Severity: Critical Alert

Exit/Entry: Authorities in New Jersey, US, issue updated coronavirus disease (COVID-19) quarantine requirements July 14.

  • Alert Begins: 14 Jul 2020 06:52 PM UTC
  • Alert Expires: 31 Jul 2020 11:59 PM UTC
  • Incident: COVID-19 restrictions
  • Location(s): New Jersey (map)
  • Time Frame: Indefinite
  • Impact: Travel restrictions and business disruptions

Authorities in New Jersey have issued an update on the list of states subject to its mandatory quarantine measures as part of their effort to contain the spread of coronavirus disease (COVID-19). Minnesota, New Mexico, Ohio, and Wisconsin were added to the list; Delaware was removed from the previous list.

As of July 14, all individuals entering New Jersey from the following states must self-quarantine for 14 days after the last time they were in those states:


  • Alabama, Arkansas, Arizona, California, Florida, Georgia, Iowa, Kansas, Idaho, Louisiana, Minnesota, Mississippi, New Mexico, North Carolina, Nevada, Ohio, Oklahoma, South Carolina, Tennessee, Texas, Utah, or Wisconsin


Hotels in New Jersey must notify any guests arriving from affected states that they are to remain in quarantine for 14 days. Business travelers, critical workers, and seasonal migrant farmworkers are exempted from these measures.

The list of states could change with little notice, as it is regularly updated by officials to ensure it includes all states that have positive COVID-19 test rates higher than 10 per 100,000 residents, or positivity rates of 10 percent or higher over a seven-day average.

Other restrictions related to the pandemic remain in effect. Officials have ordered residents to wear face masks in all indoor public spaces, as well as in outdoor settings whenever social distancing measures are not possible. Indoor gatherings must be limited to 25-percent capacity of the facility or a maximum of 100 people, while outdoor gatherings of more than 500 people are banned. Officials continue to urge residents to limit face-to-face interactions and maintain social distancing measures.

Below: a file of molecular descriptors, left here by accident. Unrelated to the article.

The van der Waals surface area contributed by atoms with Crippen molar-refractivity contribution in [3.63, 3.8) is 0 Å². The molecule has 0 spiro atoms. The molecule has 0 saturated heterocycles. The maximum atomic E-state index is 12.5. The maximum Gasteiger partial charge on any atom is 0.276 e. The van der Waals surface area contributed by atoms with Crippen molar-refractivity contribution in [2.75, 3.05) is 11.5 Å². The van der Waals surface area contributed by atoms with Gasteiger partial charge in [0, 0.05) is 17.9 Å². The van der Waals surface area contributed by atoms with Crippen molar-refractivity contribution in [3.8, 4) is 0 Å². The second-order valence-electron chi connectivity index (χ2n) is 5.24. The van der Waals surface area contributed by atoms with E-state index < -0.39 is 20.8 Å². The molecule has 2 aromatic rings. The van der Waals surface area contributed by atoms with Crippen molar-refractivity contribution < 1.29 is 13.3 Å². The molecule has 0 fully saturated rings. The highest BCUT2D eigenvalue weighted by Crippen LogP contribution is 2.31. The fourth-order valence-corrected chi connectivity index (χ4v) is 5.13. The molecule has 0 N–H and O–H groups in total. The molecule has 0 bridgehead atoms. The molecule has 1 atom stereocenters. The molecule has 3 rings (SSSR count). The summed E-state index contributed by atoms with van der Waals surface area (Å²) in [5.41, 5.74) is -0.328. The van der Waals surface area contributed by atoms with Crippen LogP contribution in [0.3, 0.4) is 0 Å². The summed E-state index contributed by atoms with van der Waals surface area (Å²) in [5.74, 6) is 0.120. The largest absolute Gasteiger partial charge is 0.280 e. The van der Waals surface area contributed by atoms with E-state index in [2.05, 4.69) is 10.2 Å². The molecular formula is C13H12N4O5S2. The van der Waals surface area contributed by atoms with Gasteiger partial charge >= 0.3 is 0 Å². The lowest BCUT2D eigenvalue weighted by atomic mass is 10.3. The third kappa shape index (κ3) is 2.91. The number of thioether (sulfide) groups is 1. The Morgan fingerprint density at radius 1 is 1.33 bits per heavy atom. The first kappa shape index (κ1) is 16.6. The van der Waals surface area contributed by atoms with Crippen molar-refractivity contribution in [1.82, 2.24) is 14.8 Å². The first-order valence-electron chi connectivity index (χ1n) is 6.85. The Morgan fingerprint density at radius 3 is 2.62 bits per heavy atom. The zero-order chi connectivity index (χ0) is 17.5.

Nevertheless, authorities are allowing certain facilities to reopen, such as swimming pools and personal care businesses. Low-contact organized and recreational sports activities have been allowed to resume. Indoor shopping malls may open at 50-percent capacity, and casinos may open at 25-percent capacity. Youth summer camps were allowed to begin operations July 6.

Authorities had previously allowed the reopening/resumption of the following businesses and activities:


  • Outdoor dining at restaurants


  • Retail stores for in-person services


  • Childcare centers


  • All outdoor entertainment and recreational facilities, with the exception of amusement parks, water parks, and arcades


  • All construction projects


  • Drive-in cinemas and other drive-through activities


  • Car, motorcycle, and boat dealerships, and bike shops


  • Beaches, state parks, recreational campgrounds, as well as outdoor activities


  • Nonurgent medical procedures


  • Practices and matches for professional sports teams based in New Jersey if their competition resumes


Other establishments, such as gyms and fitness centers, museums, libraries, and in-person government services, remain closed. All businesses must ensure compliance with social distancing standards, enhance sanitation procedures, and provide employees with any necessary personal protective equipment.

Grocery stores, pharmacies, banks, and fuel stations may continue to provide in-person services, while companies in agriculture, manufacturing, security, transport, and media services can also remain open. Officials have ordered all employees and customers at essential businesses to wear face coverings whenever they are inside their facilities.

Emphasize basic health precautions, especially frequent handwashing with soap and water, or an alcohol-based hand sanitizer if soap and water are unavailable. Practice good coughing/sneezing etiquette (i.e., covering coughs and sneezes with disposable tissues, maintaining distance from others, and washing hands). There is no evidence that the influenza vaccine, antibiotics, or antiviral medications will prevent this disease, highlighting the importance of diligent basic health precautions.

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